Source: Jen Mishory, Century Foundation, July 12, 2018
– Statewide free college, also known as “Promise” programs, have expanded rapidly in states across the country, and older free college programs can provide lessons for the design of these programs.
– Advocates of the model point to their structure as a free benefit and to the goal of universality as potential drivers of long-term political sustainability: that increased participation and a clear message will help increase and retain aid funding.
– This report identifies and studies six statewide Promise programs that were in operation through the Great Recession to see how they fared. Their resiliency during that significant downturn demonstrates that the model might in fact benefit from more enduring funding support, and that budgetary protections, social insurance-like design, and the defined benefit structure meant that means-tested free college programs also enjoyed that sustained funding.
Source: Matt Reed, Inside Higher Ed, Confessions of a Community College Dean, July 12, 2018
Can a college get better and smaller at the same time? ….The more common case involves sustained incremental cutting and watering-down. That takes the form of replacing full-time faculty with adjuncts, replacing administrators with contracted services, raising class caps, outsourcing campus functions, and the like. As short-term measures, many of those make sense at first, and a few may make sense generally. But after the low-hanging fruit has been picked, the trends don’t stop. This approach assumes, whether consciously or not, that the hard times are temporary. That might make sense in the aftermath of a natural disaster, but it’s delusional in the face of long-term demographic decline. Over time, the decline tends to outpace the incremental cuts, and the college has to resort to layoffs. Those are a nightmare for all involved. Aside from the frustration and hand-wringing of the usual approach, there’s a lack of vision. The challenge for each budget year is to keep doing essentially the same thing, but with less. But with long-term demographic decline, doing essentially the same thing guarantees continuing to get disappointing results. As a long-term survival strategy, it’s exactly wrong. ….
Source: Katharine O. Strunk, Dan Goldhaber, David S. Knight, Nate Brown, Journal of Policy Analysis and Management, Early View, First published: July 5, 2018
From the abstract:
Few studies examine employee responses to layoff‐induced unemployment risk; none that we know of quantify the impact of job insecurity on individual employee productivity. Using data from the Los Angeles Unified School District (LAUSD) and Washington State during the Great Recession, we provide the first evidence about the impact of the layoff process on teacher productivity. In both sites we find that teachers impacted by the layoff process are less productive than those who do not face layoff‐induced job threat. LAUSD teachers who are laid off and then rehired to return to the district are less productive in the two years following the layoff. Washington teachers who are given a reduction‐in‐force (RIF) notice and are then not laid off have reduced effectiveness in the year of the RIF. We argue that these results are likely driven by impacts of the layoff process on teachers’ job commitment and present evidence to rule out alternate explanations.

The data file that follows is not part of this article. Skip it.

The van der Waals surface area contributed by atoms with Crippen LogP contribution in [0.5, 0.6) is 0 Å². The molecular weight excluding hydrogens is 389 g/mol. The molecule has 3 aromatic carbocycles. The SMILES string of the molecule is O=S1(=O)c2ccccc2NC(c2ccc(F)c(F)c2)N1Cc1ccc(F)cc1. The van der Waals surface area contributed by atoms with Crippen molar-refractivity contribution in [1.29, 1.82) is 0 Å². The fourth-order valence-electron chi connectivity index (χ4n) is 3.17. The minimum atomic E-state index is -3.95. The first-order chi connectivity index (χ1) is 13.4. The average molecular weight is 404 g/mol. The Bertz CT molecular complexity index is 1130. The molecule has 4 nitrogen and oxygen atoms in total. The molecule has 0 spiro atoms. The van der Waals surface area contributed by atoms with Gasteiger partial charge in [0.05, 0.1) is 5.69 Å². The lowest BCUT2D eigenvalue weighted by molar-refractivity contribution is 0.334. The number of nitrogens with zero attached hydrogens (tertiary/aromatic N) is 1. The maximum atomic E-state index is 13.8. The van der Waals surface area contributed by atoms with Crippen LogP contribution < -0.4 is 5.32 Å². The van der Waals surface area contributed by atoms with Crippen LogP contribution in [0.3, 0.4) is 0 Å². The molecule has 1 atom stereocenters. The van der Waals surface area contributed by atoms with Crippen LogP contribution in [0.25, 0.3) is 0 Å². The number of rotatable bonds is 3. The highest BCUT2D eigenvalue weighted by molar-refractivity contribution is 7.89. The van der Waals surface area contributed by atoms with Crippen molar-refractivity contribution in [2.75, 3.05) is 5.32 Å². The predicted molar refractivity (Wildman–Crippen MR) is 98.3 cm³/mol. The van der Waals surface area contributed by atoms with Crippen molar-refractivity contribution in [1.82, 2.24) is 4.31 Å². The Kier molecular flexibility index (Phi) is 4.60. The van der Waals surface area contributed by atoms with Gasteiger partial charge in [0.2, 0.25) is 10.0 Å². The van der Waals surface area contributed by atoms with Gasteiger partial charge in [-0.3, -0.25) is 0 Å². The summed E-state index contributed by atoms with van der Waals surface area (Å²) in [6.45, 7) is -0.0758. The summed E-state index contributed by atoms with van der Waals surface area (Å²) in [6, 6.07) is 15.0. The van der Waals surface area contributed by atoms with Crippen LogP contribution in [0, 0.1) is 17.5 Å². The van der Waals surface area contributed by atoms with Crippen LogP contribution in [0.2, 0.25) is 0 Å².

Source: Adebola Kushimo, Roger S Brown, Alexandra S. Parker, Moody’s, Sector Comment, June 27, 2018
On June 22, the Oklahoma (Aa2 negative) Supreme Court rejected an effort to nullify a legislative package that increases state taxes to provide teachers with a pay raise. The court refused to permit a referendum that would have given voters a chance to block the tax increases, which include tax hikes on gasoline and oil production. The ruling is credit positive for school districts because it preserves state funding for the teacher pay increases, which came as teachers threatened to strike earlier this year and eventually did. The activists opposing the tax increases could still mount another effort to hold a referendum, hoping voters will overturn the tax hikes. The court noted that they have until July 18 to submit a new list of signatures that could lead to a November vote…..
Source: Jared Brewster, Susan I Fitzgerald, Kendra M. Smith, Cassandra Golden, Moody’s, Sector In-Depth, June 28, 2018
For the second consecutive year, median public university revenue growth declined, falling below 3% and trailing expense growth for the first time since fiscal 2014, according to our fiscal 2017 medians. Nearly 25% of public universities reported declining revenue and more than 60% reported revenue growth below higher education inflation. Revenue growth will remain muted as public universities face tuition affordability concerns and ongoing state funding constraints, putting continued pressure on universities to curtail expense growth to maintain margins.